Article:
Ellis Ludwig-Leone, the brain behind Brooklyn band San Fermin, sat down with Richie T before their show at Salt Lake's Twilight Concert Series. He explains what San Fermin means, (how to pronounce it), and if Richie can join the band as the 9th member.
--- Classical Music Training ---
I was a music/composition student, classical music mostly…Most people in the band have the similar sort of thing going on...I think there’s a lot of different ways to write music and they’re all equally valid as long as you’re being honest. For us, there’s a lot of training, there’s a lot of intention in how we go about writing.
--- From One Man to Full Band ---
I wrote the record right when I graduated and then I took a while to record it. I just got my friends and random people to play on it. We got a record deal before ever really playing…We played one show with 15 people or something at Pianos, this tiny place in New York. Once we got that record deal suddenly it was like, “Oh, this has to become a band”…Alan and I, Alan’s the singer - the male singer, he and I have been best friends for years, since we were really young. Everyone else it was word of mouth or people maybe I went to college with or just, if you’re a musician in New York there’s a lot of through-the-grapevine sort of recommendations.
--- The Band Name ---
It’s the name of the running of the bulls festival. It’s the patron saint in Spain…I liked the idea of people putting themselves in danger for really no reason. It sort of feels like performing...["San Fermin"] was a lyric before it was a band name. So it was in the song “Torero” I think. Torero is Spanish for bullfighter as well. I was thinking about that and once I finished the record I was like, “Well, we gotta have a band name.”
--- Coordinating an 8-person Band ---
There are upsides and downsides for sure. I mean getting 8 people to Europe is a pretty costly endeavor. But when I wrote the record it was for like 20 something musicians, so I figured if you go any lower than 8, you’re starting to do a disservice to the music. Honestly, I chose the musicians as we were putting the band together such that I knew that they were good enough players that they could actually each do a number of things, in terms of the sax lines now sort of encompass sax and trombone and tuba. I’ve sort of smushed them all together into one player. It was an interesting compositional exercise to do that.
Who is your favorite character that you have voiced?
I had a lot of fun doing The Tick… Kronk was the first Disney movie I got to work on and that was a great experience. They’re both right up there.
How did you end up getting to do the voice of Kronk?
A lot of the time they will have a character drawn out and have a story, but they don’t know what a character sounds like until somebody comes in a shows them. Since Disney is very secretive with their scripts I was only given a few pages. I didn’t know what Kronk was. Was he an ogor, a monster, or robot. He seemed like a renissance henchmen since he cooked, so I figured he sounds like he had a little more like a sensitive guy, kind of like a transvestite.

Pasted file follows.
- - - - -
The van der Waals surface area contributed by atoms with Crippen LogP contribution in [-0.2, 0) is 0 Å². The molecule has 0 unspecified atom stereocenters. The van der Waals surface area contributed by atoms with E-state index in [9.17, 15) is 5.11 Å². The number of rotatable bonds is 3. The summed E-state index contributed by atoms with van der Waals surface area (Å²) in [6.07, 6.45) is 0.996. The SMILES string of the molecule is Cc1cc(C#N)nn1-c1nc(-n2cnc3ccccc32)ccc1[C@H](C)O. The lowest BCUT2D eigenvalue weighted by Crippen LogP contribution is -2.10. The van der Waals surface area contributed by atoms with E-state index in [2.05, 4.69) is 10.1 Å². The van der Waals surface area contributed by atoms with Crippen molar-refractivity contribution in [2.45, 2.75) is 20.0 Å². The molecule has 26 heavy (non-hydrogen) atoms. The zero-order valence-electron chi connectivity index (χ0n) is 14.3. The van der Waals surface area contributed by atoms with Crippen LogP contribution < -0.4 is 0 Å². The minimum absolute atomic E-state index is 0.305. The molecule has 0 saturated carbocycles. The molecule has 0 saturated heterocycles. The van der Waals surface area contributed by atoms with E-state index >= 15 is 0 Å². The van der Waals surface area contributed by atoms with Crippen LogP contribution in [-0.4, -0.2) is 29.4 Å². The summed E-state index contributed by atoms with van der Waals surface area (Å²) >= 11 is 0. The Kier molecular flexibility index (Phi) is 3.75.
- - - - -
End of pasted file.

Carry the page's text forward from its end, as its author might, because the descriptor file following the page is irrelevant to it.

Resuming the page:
Did you want to do voices as a kid? And if so, what did they sound like?
I was the smallest kid in High School, 95lbs and wearing coke bottle glasses, I’m blind as a bat, but I would do John Wayne. You had this 95lb kid walking around doing John Wayne impressions.
Listen to the full interview below
The Onion has taken up the task of helping our fair capital city market our tourism and show off our valley has to offer. Reminding visitors they can, "experience the city on your terms" along with reminding anyone they can leave "anytime."
The kindly folks at The Onion have even produced this well-shot and thoughtful video that may very well start running on local network affiliates some time this Fall.
What do you think of the new campaign?
Check out the video and enjoy the full story here.
To be honest, we are rather surprised that they didn't pull this song for the soundtrack. Hell, it even features Dexter Holland from The Offspring who just happen to be coming to town later this month.
Where does this adrenaline junking come from?
I was filming for 6 weeks ago and fractured my foot. It really hurt. I thought about where it comes from and I just like the rush of jumping out of an airplane. It’s a sport. Maybe it’s the on edge stuff we do like MMA, jumping from bridges and airplanes. I have a little girl that does front flips in my living room and have Cami who plays with nun-chucks. I don’t really know where it comes from but it really keeps us on our toes and keeps me alive.
If you can be any color Ranger what would it be?
I love the Green Ranger. I love the original cast. But things started getting weird and crazy. Changes kept happening and I kept changing suits. I never regret anything and I can what I want. I love having no pressure. To me, it wasn’t about the color. It was annoying but every season has memories and all different. I grew up with most of these guys. It’s not about money or anything. It’s my choice. I want all my fans to be happy.
LISTEN TO THE FULL INTERVIEW BELOW
X96's Jon Smith chats up Fall Out Boy's Pete Wentz when the band was in town for the Monumentuor with Paramore and New Politics on August 13, 2014. They discuss weird Utah airport welcomes, mobile gaming and how the tour is going.
|Next Page||Last Page|